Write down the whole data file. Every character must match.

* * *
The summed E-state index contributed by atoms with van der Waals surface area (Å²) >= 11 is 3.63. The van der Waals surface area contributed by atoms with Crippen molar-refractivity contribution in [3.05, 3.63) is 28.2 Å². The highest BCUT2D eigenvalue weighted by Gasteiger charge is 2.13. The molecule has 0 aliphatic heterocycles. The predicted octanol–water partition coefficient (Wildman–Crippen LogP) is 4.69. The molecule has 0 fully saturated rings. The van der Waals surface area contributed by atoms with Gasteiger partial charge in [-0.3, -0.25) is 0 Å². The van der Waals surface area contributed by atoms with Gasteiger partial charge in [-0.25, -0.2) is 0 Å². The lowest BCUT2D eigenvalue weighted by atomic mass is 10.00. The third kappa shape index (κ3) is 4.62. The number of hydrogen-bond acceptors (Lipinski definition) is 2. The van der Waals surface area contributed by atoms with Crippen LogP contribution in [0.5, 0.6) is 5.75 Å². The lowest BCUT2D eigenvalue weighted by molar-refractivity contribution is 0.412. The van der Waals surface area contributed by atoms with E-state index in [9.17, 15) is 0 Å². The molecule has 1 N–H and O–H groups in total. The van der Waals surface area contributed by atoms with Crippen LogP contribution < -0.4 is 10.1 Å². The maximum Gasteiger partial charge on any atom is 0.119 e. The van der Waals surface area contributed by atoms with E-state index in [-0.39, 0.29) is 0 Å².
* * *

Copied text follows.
The summed E-state index contributed by atoms with van der Waals surface area (Å²) >= 11 is 3.63. The van der Waals surface area contributed by atoms with Crippen molar-refractivity contribution in [3.05, 3.63) is 28.2 Å². The highest BCUT2D eigenvalue weighted by Gasteiger charge is 2.13. The molecule has 0 aliphatic heterocycles. The predicted octanol–water partition coefficient (Wildman–Crippen LogP) is 4.69. The molecule has 0 fully saturated rings. The van der Waals surface area contributed by atoms with Gasteiger partial charge in [-0.3, -0.25) is 0 Å². The van der Waals surface area contributed by atoms with Gasteiger partial charge in [-0.25, -0.2) is 0 Å². The lowest BCUT2D eigenvalue weighted by atomic mass is 10.00. The third kappa shape index (κ3) is 4.62. The number of hydrogen-bond acceptors (Lipinski definition) is 2. The van der Waals surface area contributed by atoms with Crippen LogP contribution in [0.5, 0.6) is 5.75 Å². The lowest BCUT2D eigenvalue weighted by molar-refractivity contribution is 0.412. The van der Waals surface area contributed by atoms with E-state index in [9.17, 15) is 0 Å². The molecule has 1 N–H and O–H groups in total. The van der Waals surface area contributed by atoms with Crippen LogP contribution < -0.4 is 10.1 Å². The maximum Gasteiger partial charge on any atom is 0.119 e. The van der Waals surface area contributed by atoms with E-state index in [-0.39, 0.29) is 0 Å².